The continuity theory is followed in several states, but the product-line exception appears, at this point in time, to be itself an exception. In the 1987 case DeLapp v. Xtraman Inc., the court said, "The clear majority of courts which have squarely addressed the issue have declined the invitation to adopt the exception." Apparently, the courts prefer a legislative change in corporate law to a judicial decree. Part of the reason why adoption of these new theories has been hindered is because most product liability cases involve workplace injuries for which workers' compensation coverage provides an adequate remedy or one that is preferable to holding a successor company liable.

The decision to find liability is more often based on the type of purchase involved, such as whether the company was an asset or a stock purchase. In the February 1984 issue of For the Defense, Stephen Liebo, then managing editor, described the case of a Florida-based company that had purchased the stock of a truck equipment manufacturer and subsequently became liable for injuries caused by a garbage truck compactor manufactured by the predecessor. "While Florida law applies the traditional rule to determine successor liability, disregarding the financial responsibility of the predecessor, the successor corporation was liable because it stripped its subsidiary of assets for its own benefit," he wrote. "Parent company employees were placed in charge of the subsidiary, and the parent handled all insurance, accounting, payroll and bill payments. Moreover, when the parent later sold the subsidiary's assets, it kept the proceeds, leaving the subsidiary a shell."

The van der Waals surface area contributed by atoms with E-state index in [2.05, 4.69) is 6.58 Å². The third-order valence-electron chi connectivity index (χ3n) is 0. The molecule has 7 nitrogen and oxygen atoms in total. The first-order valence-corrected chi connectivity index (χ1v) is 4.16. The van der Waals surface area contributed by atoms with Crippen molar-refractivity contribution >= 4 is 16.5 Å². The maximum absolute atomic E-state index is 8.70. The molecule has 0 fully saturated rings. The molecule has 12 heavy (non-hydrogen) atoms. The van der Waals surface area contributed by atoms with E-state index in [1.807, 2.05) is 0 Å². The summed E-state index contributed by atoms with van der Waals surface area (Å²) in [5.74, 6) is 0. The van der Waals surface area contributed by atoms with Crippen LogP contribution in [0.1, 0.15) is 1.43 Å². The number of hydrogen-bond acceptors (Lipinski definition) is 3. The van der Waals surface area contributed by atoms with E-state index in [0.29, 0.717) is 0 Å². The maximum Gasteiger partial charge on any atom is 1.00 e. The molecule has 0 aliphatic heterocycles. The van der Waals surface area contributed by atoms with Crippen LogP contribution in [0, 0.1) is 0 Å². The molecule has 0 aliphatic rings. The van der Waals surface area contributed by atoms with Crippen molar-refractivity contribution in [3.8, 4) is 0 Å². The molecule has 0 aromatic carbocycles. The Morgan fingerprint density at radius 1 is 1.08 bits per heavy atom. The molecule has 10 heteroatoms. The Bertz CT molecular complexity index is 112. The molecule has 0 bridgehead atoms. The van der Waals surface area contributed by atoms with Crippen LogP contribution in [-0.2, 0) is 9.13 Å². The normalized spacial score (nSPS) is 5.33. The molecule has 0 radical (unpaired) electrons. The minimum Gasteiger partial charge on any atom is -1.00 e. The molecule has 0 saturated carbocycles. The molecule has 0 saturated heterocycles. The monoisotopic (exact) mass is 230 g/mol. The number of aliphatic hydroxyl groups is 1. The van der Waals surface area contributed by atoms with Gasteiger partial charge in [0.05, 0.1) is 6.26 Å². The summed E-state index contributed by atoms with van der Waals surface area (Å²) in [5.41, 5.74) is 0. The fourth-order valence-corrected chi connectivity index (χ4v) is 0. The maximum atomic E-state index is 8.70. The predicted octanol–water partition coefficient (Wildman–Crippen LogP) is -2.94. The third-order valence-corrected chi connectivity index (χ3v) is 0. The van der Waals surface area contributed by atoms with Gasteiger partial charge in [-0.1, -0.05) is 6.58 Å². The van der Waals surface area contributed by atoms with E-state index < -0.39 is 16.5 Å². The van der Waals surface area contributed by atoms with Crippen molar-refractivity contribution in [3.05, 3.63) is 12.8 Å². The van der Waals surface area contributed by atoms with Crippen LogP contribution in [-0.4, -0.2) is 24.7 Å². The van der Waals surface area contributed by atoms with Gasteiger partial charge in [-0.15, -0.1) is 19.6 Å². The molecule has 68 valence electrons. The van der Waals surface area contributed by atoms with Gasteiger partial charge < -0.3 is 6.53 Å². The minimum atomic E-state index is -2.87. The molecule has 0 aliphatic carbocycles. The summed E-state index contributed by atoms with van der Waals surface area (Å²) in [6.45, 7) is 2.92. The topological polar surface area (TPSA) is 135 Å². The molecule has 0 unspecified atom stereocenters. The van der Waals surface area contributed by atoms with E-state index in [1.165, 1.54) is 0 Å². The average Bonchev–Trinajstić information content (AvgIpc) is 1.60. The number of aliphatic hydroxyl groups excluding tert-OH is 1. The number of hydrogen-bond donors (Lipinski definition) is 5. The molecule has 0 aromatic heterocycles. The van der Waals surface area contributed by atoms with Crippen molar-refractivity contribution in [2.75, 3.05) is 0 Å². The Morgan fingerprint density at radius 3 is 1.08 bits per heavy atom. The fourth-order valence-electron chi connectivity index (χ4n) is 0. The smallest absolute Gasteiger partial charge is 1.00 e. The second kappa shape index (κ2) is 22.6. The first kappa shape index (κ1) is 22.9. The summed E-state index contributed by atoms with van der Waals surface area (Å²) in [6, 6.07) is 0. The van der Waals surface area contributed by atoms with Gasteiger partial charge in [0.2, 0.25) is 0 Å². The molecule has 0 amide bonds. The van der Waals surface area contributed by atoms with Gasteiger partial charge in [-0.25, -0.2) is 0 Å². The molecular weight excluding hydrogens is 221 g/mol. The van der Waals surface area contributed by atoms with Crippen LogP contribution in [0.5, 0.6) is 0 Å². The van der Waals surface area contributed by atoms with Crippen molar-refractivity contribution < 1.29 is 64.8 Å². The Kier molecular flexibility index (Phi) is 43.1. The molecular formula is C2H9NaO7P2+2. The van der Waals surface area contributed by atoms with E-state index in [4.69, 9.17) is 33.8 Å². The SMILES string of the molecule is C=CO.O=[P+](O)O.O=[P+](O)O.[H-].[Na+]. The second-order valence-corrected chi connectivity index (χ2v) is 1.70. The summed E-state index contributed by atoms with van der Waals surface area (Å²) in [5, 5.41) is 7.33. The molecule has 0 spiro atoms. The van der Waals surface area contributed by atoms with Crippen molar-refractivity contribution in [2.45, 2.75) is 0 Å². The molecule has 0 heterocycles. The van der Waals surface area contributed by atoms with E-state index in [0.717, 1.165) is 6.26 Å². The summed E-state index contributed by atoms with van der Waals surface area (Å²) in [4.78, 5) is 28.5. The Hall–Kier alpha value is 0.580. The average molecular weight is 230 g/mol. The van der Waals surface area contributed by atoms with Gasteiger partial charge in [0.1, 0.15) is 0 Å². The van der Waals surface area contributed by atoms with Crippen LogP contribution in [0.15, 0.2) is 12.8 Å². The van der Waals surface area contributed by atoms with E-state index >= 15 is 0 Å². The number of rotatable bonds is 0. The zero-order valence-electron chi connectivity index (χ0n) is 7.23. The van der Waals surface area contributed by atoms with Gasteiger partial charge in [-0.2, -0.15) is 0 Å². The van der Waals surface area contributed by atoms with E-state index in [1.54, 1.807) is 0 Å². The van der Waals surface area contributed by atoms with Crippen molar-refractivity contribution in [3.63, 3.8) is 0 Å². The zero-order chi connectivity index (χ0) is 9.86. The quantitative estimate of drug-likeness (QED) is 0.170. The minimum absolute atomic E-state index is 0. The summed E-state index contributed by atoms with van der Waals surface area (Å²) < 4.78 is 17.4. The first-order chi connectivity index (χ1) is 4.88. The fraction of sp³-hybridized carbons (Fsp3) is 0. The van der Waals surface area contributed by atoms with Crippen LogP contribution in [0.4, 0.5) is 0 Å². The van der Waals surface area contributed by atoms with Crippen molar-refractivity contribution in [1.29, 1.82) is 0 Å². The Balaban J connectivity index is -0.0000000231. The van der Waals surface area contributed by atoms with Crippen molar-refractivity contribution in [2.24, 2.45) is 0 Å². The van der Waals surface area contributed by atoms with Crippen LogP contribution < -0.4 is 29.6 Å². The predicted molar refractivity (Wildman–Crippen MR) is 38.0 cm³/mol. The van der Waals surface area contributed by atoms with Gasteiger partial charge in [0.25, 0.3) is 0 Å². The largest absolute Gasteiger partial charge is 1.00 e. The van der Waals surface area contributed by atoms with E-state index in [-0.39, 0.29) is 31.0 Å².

One active area in this field of law involves Superfund cases. Early last year in Joslyn Manufacturing Co. v. TL. james & Co., the court ruled that parent companies should not be held responsible under the Superfund law for their subsidiaries' hazardous waste cleanup costs. In the case, Joslyn Manufacturing sued T.L. james under the Comprehensive Environmental Response Compensation and Liability Act and the Louisiana Environmental Quality Act seeking contribution for the costs of cleaning up a site in Louisiana on which a T.L. james subsidiary, Lincoln Creosoting Co., operated a plant. The ruling offered insight into how the court decided liability. As pointed out in the February 1990 issue of Insurance and Risk Management, "The facts in the case were extremely good for the parent corporation: James and Lincoln were in different towns, James used none of Lincoln's property and each company had its own employees, general manager, bank accounts and filed its own tax returns."

Piercing the Veil

When the subsidiary is structured as a separate corporation, the parent company is usually protected from its liabilities. The overriding purpose of the "corporate veil" is to promote investment by calming fears of losing corporate assets in a new venture. Conflicting with this purpose are popular causes, such as environmental cleanup and massive class action award payments, which contradict immunity and require piercing the corporate veil.